Kennedy didn't become a role model by sending his predator to prison. Life isn't as tidy as the movies-of-the-week like to pretend. In The Sheldon Kennedy Story, his decision to go public is the climax of the film, and naturally the victory in court is followed by a triumph on ice as Kennedy scores a goal to wild applause. Paradise Lost becomes Paradise Regained with a quick deke and a flick of the wrists.

Nobody wants to watch a TV movie that ends with awkward questions and unresolved troubles. The genre depends on a final uplift that you only get with the ultimate Boys Own Weekly vindication of the puck in the net.

The Sheldon Kennedy Story, written by Suzette Couture, is a frustrating film because it could easily have been so much better. But instead of trying to explain the warring sides of Kennedy's complex personality, which come across so clearly even in promotional interviews, the movie settles for portraying him as an amiable goof. Jonathan Scarfe does Kennedy as a typical hockey hoser: The toothy grin and frantic horse laughs are a straight steal from Mike Myers in Wayne's World.

Sure, it's his character's defence against the world, his happy-face shield that protects him from the memories he's trying to keep at bay. But that's about as deep as the psychological probing gets. And with Kennedy portrayed as a farm-boy simpleton, the entire story starts to fall apart. In almost every scene he's either a half-drunk party animal who hoots and screams his way to a good time, or a wordless sufferer who can't articulate his feelings, only turn them into blind rage and goofy puppy love.

Polly Shannon as Kennedy's ex-model wife is asked to do much less -- basically stare at this crazy guy with either love or concern -- and still she comes across as a more credible character. Yet the real star of The Sheldon Kennedy Story isn't the hero, but the villain, just like in Paradise Lost. Robert Wisden's Graham James, the much-honoured junior coach, is perfectly smug about his exalted status and almost giddy in his pursuit of hockey flesh. His on-ice commands are full of double entendres -- "Make me want you!" -- that will spook ex-athletes everywhere. As for his off-ice seductions, Wisden is horrifying in his levels of expertise, a pedophile Casanova more caught up in the art of manipulation than in any real feelings.

As good as Wisden is -- watch him mess with Kennedy's mind when the police start closing in -- the rest of the film lets him down. Noel Fisher, who plays the young Sheldon, is a non-presence, merely innocence in human form and no foil to the all-powerful James. Though there's more tension between Wisden and Scarfe as the power starts to shift, the writing is too dependent on the made-for-TV formulas to find the drama. This is the kind of film where, when Kennedy's wife walks out on him, James suddenly and conveniently walks in the open door just to torture our hero.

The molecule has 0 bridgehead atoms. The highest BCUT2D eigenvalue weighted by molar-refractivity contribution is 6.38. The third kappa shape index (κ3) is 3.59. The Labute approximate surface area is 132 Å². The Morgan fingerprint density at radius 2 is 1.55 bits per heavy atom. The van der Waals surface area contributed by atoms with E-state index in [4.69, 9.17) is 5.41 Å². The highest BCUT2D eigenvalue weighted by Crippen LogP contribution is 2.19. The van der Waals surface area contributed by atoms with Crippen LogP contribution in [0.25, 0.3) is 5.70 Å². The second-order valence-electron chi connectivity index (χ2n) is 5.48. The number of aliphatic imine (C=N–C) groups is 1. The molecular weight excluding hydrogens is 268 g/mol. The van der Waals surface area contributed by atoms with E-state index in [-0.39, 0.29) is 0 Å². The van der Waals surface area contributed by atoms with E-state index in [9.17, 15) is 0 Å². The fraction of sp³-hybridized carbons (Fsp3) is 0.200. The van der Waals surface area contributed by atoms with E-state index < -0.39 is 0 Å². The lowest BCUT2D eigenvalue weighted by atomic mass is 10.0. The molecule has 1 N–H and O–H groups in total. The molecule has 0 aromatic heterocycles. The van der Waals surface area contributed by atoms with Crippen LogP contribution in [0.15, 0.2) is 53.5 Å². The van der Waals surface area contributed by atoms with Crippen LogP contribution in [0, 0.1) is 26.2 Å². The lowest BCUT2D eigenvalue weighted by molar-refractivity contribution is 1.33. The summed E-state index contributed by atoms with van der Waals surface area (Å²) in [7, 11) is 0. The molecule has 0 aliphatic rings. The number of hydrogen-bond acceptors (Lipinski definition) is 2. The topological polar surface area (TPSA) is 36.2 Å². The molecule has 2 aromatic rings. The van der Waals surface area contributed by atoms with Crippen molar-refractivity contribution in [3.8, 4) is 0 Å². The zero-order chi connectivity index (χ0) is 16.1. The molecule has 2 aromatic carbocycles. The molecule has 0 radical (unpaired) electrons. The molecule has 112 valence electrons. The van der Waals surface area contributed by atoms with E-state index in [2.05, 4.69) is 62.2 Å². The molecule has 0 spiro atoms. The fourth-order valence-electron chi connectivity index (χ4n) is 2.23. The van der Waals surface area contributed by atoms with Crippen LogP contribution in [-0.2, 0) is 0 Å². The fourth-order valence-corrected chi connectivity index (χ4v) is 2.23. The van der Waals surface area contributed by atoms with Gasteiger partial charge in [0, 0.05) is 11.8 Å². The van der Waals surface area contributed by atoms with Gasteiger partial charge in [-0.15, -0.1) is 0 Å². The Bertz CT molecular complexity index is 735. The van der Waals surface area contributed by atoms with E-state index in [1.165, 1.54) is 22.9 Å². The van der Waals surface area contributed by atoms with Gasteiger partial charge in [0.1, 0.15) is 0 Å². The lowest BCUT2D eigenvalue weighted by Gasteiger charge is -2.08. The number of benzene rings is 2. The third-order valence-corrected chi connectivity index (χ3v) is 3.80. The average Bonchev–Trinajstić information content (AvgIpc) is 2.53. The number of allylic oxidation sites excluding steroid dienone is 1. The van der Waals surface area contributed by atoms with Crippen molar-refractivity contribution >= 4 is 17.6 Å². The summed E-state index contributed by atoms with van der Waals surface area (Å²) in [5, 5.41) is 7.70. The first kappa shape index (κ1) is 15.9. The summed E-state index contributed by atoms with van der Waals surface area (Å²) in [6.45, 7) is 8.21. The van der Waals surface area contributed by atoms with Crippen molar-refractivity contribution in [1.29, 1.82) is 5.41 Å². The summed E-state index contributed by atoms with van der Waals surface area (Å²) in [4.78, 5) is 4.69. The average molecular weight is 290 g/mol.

There are points like this where The Sheldon Kennedy Story feels more like a creepy teen slasher movie than the tearjerking epic it's trying to be, right down to the spine-tingling music that's the made-for-TV version of suspense. The horrors of Kennedy's life, sad to say, have been reduced to horror-movie cliches.

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Saturday, October 2, 1999
Kennedy pic scores points
Winnipeg Sun

Most Canadians already know the cold facts behind the CTV movie The Sheldon Kennedy Story, but it's the emotional heart of the matter Winnipeg director Norma Bailey taps into in the film, on CKY Ch. 5 tomorrow at 8 p.m.

And thanks to outstanding young actor Noel Fisher, 14, the movie succeeds on two fronts; as a moving drama and a revealing portrait of the victim-predator dynamic of sexual abuse.

"It just breaks my heart that he went through this because he's really a wonderful human being," Bailey says of former NHL star Kennedy, whose junior coach Graham James pleaded guilty in 1997 to charges of sexual abuse.

Kennedy says it was during his wife Jana's pregnancy that he decided to seek help because he wanted to avoid following in the footsteps of his father, whose physical abuse is a startling theme in the movie.

Kennedy, who had script approval, says it was painful to include that aspect of the story, but it's crucial because it helps explain why he was so vulnerable when James (Robert Wisden) targeted him as a 14-year-old hockey player in Elkhorn, Man.

"You look at pedophiles in our society and they thrive on kids that are missing something from their home base."

While Fisher elicits sympathy as the young Kennedy, Jonathan Scarfe portrays him as a wild, often boorish teen and adult.

Unlike hockey player Bailey, who donned skates to direct the action in Calgary's Saddledome, Scarfe, 23, had to take skating lessons. And he was "absolutely terrified" to play Kennedy.

"I had played him quite goofy in a lot of scenes. And then I met him and I thought, 'Man, I nailed you.' He's hilarious, a complete cutup."

Kennedy, now retired from hockey, says he's still working on his problems. He hopes the movie will give abuse victims the courage to speak out, so he will speak to viewers after the show to publicize toll-free helplines (Red Cross at 1-888-356-6336 and Kids Help Line at 1-800-668-686 .